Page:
Rush had no compunction about criticizing his mentors particularly Dr. William Shippen leadership as Chief Physician and Inspector-General during the revolution. Historians have pointed out the lack of food, clothing, and pay that colonial soldiers had to cope with. Fried takes it further by exploring the weaknesses of medical care for soldiers. Rush would finally resign from Washington’s army in 1778, but many of his ideas about hospital care were implemented. Later Rush would testify at Shippen’s court-martial against Washington’s advice, but he would be acquitted by one vote.
Fried does not overlook Rush’s private life. He would not marry until the age of thirty because of the advice of his mother. He would marry Julia Stockton who was sixteen, but they had a long life together and were deeply in love. The marriage would produce thirteen pregnancies, but unfortunately only six children would live to adulthood. He was a good father and provider, but as with most men during the period he was away from home at least half the time until the 1781-1786 period were, he devoted himself to his family and medical practice.
Fried describes Rush’s political role in detail particularly after the American Revolution. He had been a delegate to the Second Continental Congress and later would be a delegate to the Pennsylvania Constitutional Convention which would ratify the Constitution in 1787. Rush also became involved in the issue of slavery. He would become an abolitionist; despite the fact he did own one slave who he would free in 1793 and he argued profusely concerning the inhumanity of the “peculiar institution.” Another of his pet peeves was the lack of a comprehensive educational system in Pennsylvania and after the new nation was ratified. He worked assiduously to include women, blacks and immigrants in his program and helped create what would become Dickinson College and Franklin and Marshall later on in addition to improving medical curricula at the University of Pennsylvania Medical School.
But what Rush is most noted for was his attempts at improving care for his patients. He would serve in numerous capacities during his medical career and once gain rubbed many the wrong way. His work with the mentally ill is key as he found their treatment abhorrent and studied numerous cases to determine a better way of treatment. He published a number of pamphlets outlining his ideas that included how best to raise the level of mental health care and arguing that mental illness was a disease to be treated and that patient care was important and they should not be locked away in basements chained to the wall. He would be involved in creating the University of Pennsylvania Hospital and helped create the first American Medical society and would soon oversee the care of the mentally ill. Perhaps Fried’s most incisive chapter deals with Rush’s handling of the 1793 yellow fever outbreak in Philadelphia which killed with “biblical proportions.” Employing Rush’s letters to his wife Julia the reader is exposed to the depth of the tragedy that unfolded. Rush favored a more extreme treatment of victims which provoked a great deal of controversy with his colleagues. It is interesting how a politically partisan approach to treatment took place. Doctors who had Federalist leanings tended to oppose Rush’s methods, while Democratic-Republicans tended to support Rush (sound familiar!). Fried delves into the effect of the disease on Rush’s family, friends, and cohorts and the reader is provided insights into the approach taken toward an epidemic in the early 1790s.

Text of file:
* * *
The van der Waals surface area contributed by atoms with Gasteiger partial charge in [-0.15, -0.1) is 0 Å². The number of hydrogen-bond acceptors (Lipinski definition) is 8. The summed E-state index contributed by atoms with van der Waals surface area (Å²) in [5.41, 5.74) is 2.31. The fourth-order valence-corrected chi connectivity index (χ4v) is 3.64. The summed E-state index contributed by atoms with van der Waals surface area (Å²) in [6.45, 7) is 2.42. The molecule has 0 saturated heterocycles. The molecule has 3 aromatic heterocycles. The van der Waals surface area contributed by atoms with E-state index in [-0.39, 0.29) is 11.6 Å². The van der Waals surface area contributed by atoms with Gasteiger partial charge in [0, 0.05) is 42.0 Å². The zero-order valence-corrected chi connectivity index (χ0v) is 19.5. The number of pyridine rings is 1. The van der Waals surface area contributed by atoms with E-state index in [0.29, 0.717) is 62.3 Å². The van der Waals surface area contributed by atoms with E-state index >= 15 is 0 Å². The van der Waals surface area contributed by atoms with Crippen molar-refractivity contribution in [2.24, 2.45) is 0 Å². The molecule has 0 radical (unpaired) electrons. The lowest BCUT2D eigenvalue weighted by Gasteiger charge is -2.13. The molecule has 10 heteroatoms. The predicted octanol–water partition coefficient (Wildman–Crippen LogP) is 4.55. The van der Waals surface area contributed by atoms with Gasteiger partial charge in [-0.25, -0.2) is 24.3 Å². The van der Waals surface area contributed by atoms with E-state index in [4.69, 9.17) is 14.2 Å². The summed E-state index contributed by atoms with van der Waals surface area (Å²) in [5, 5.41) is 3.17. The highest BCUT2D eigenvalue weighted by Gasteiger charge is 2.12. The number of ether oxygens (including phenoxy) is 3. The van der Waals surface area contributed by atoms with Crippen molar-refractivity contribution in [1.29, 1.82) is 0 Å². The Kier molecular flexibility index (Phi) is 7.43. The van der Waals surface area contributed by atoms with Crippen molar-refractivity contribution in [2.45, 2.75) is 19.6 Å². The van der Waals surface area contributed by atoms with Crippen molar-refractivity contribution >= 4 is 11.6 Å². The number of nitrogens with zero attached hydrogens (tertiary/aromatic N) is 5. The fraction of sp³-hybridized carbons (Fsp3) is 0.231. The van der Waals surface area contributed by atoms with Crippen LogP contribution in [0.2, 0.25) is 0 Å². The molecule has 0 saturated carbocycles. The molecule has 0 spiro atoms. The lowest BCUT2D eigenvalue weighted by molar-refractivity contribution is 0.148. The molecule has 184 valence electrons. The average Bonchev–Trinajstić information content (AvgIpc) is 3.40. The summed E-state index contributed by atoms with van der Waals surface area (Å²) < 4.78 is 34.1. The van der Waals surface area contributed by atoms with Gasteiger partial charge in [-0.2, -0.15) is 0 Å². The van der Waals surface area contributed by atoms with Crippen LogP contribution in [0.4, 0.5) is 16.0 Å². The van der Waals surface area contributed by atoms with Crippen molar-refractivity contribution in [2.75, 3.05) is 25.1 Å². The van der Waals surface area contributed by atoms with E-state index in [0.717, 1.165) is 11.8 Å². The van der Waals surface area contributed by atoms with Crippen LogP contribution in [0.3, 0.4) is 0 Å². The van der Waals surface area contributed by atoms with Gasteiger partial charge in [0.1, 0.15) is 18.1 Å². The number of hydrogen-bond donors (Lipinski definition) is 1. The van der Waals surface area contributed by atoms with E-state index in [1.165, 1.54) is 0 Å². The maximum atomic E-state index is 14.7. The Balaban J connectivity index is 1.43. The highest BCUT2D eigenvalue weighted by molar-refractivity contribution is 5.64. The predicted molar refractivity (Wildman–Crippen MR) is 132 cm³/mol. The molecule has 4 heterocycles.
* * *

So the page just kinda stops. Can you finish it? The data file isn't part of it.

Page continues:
Fried spends a great deal of time examining Rush’s later years which were dominated by his correspondence with John Adams who he was able to convince to reconcile with Thomas Jefferson. Further his writing remained prolific particularly in relation to his work with the mentally ill working to improve their treatment and living conditions and continuing his lectures at the University of Pennsylvania Medical School. Rush was always looking to improve the quality of life of his patients and with the deterioration of his son John’s mental health he redoubled his efforts in the areas of alcoholism and mental stability.
Fried has written a comprehensive and fascinating biography raising the historical profile of Benjamin Rush for a twenty first century audience. Rush was a flawed character whose comments and writings often got him in trouble, but as Fried points out repeatedly his motives were usually pure, and his goal was to raise the level of many aspects of society. Fried has created the most comprehensive work to date on Rush, but also has uncovered a treasure trove of documentary sources that can be mined by future historians.